Train to Ingrain

Why Doesn’t Training Work?

Nearly 50 years ago, James N. Mosel reported “…mounting evidence that shows that very often the training makes little or no difference in job behavior.”  According to Tim Baldwin and Kevin Ford: “There is a growing recognition of a ‘transfer problem’ in organizational training today. It is estimated that while American industries annually spend up to $100 billion on training and development, not more than 10% of these expenditures actually result in transfer to the job.”

Interestingly, the experts say the problem isn’t with the training, but with what happens afterward. John Newstrom’s study surveyed trainers to identify and rank order the most serious barriers to transfer. He found that the most significant shortfall was “lack of reinforcement on the job.”  In 2005, Jack Zenger, Joe Folkman and Robert Sherwin probed the cause of this pain. “Talk to any group of laymen or professionals about what is broken in the current learning and development process, and most will tell you it’s the lack of serious post-training follow-through.” The authors concluded that less than 5% of training and development funds are committed to what happens after training. We believe it is time to change all this is one of the key goals to Train to Ingrain.

The Transfer of Training: Science or Art?

Train to Ingrain is an idea that has been evolving for many professionals over the past few decades. While there may be custom approaches to implementing this depending on unique circumstances, we feel there are a few key sign posts that can help to frame those approaches:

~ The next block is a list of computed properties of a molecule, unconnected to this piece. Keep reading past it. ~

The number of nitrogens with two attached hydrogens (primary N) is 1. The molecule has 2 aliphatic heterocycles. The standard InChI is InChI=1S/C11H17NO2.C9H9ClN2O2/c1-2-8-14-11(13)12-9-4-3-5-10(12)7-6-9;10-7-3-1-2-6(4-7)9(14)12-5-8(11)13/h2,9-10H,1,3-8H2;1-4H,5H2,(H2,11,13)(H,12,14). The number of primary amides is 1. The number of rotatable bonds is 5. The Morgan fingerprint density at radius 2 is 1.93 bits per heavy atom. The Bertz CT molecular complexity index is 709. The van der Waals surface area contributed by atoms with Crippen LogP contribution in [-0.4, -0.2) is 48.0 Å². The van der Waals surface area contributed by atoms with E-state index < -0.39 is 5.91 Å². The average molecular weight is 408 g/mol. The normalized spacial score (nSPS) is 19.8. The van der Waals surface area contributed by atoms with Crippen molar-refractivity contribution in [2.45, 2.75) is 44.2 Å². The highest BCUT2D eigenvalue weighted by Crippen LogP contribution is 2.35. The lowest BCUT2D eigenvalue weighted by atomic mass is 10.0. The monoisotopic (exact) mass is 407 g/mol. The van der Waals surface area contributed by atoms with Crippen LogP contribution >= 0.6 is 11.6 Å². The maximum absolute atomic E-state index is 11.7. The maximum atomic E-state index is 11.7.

1. All Development is Self-Development. Learning occurs when readiness exists.
  2. Readiness may very well be related to the serious expectations of performance by management.
  3. Learning can occur without changing behavior- we all know things we do not do.
  4. In order for skills to transfer there must be an expectation that learning will be implemented, consistently.
  5. Learners need regular and ongoing support to make changes, changing behavior is extremely difficult.
  6. The support will be most effective coming from the manager.
  7. The very essence of being a manager is to develop others. Without this, you have an individual contributor.
  8. Support groups of learners can be a very helpful if not used as an excuse for the manager to not be involved.
  9. For behavior to change there must be a partnership between T&D and Management.
  10. The classroom which has been viewed as the ‘end all’ for fixing people, is really the starting gate.
  11. The time invested by “the manager” will be significant if a change in behavior is to occur.
  12. This investment in the development of others should be a serious performance expectation of management.

How we can help:

We have enhanced the publisher offerings we represent to ensure your employee transfer their learning. Learning that is not utilized is the norm. We can help you not become part of that statistic. Contact us to learn more.